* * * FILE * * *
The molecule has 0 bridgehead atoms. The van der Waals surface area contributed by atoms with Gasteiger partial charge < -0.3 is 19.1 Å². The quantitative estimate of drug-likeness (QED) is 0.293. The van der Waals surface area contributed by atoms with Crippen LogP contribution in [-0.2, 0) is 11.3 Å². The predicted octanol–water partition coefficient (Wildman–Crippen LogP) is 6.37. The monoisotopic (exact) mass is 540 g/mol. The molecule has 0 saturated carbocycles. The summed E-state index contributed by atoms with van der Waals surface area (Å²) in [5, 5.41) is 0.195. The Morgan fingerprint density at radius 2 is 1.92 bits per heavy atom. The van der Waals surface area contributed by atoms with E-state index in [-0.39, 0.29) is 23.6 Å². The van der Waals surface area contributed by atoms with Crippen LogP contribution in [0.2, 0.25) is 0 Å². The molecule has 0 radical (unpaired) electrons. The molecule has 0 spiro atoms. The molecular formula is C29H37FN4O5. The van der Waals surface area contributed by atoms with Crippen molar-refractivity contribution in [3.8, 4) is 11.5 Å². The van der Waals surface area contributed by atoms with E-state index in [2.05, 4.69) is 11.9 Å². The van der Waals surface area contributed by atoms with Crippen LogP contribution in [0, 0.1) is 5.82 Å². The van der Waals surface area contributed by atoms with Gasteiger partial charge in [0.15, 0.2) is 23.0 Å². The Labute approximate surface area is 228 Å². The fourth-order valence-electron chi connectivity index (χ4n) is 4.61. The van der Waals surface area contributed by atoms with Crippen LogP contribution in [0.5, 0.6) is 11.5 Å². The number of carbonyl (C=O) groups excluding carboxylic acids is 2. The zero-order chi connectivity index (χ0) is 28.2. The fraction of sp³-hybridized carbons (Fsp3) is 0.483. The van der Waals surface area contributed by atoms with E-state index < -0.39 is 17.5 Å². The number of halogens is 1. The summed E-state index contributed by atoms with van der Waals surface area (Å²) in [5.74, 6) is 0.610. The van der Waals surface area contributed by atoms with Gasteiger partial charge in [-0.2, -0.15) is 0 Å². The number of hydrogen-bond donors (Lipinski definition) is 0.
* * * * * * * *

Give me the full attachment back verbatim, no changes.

The molecule has 0 bridgehead atoms. The van der Waals surface area contributed by atoms with Gasteiger partial charge < -0.3 is 19.1 Å². The quantitative estimate of drug-likeness (QED) is 0.293. The van der Waals surface area contributed by atoms with Crippen LogP contribution in [-0.2, 0) is 11.3 Å². The predicted octanol–water partition coefficient (Wildman–Crippen LogP) is 6.37. The monoisotopic (exact) mass is 540 g/mol. The molecule has 0 saturated carbocycles. The summed E-state index contributed by atoms with van der Waals surface area (Å²) in [5, 5.41) is 0.195. The Morgan fingerprint density at radius 2 is 1.92 bits per heavy atom. The van der Waals surface area contributed by atoms with E-state index in [-0.39, 0.29) is 23.6 Å². The van der Waals surface area contributed by atoms with Crippen LogP contribution in [0.2, 0.25) is 0 Å². The molecule has 0 radical (unpaired) electrons. The molecule has 0 spiro atoms. The molecular formula is C29H37FN4O5. The van der Waals surface area contributed by atoms with Crippen molar-refractivity contribution in [3.8, 4) is 11.5 Å². The van der Waals surface area contributed by atoms with E-state index in [2.05, 4.69) is 11.9 Å². The van der Waals surface area contributed by atoms with Crippen LogP contribution in [0, 0.1) is 5.82 Å². The van der Waals surface area contributed by atoms with Gasteiger partial charge in [0.15, 0.2) is 23.0 Å². The Labute approximate surface area is 228 Å². The fourth-order valence-electron chi connectivity index (χ4n) is 4.61. The van der Waals surface area contributed by atoms with Crippen LogP contribution in [0.5, 0.6) is 11.5 Å². The number of carbonyl (C=O) groups excluding carboxylic acids is 2. The zero-order chi connectivity index (χ0) is 28.2. The fraction of sp³-hybridized carbons (Fsp3) is 0.483. The van der Waals surface area contributed by atoms with E-state index < -0.39 is 17.5 Å². The number of halogens is 1. The summed E-state index contributed by atoms with van der Waals surface area (Å²) in [5.74, 6) is 0.610. The van der Waals surface area contributed by atoms with Gasteiger partial charge in [-0.2, -0.15) is 0 Å². The number of hydrogen-bond donors (Lipinski definition) is 0.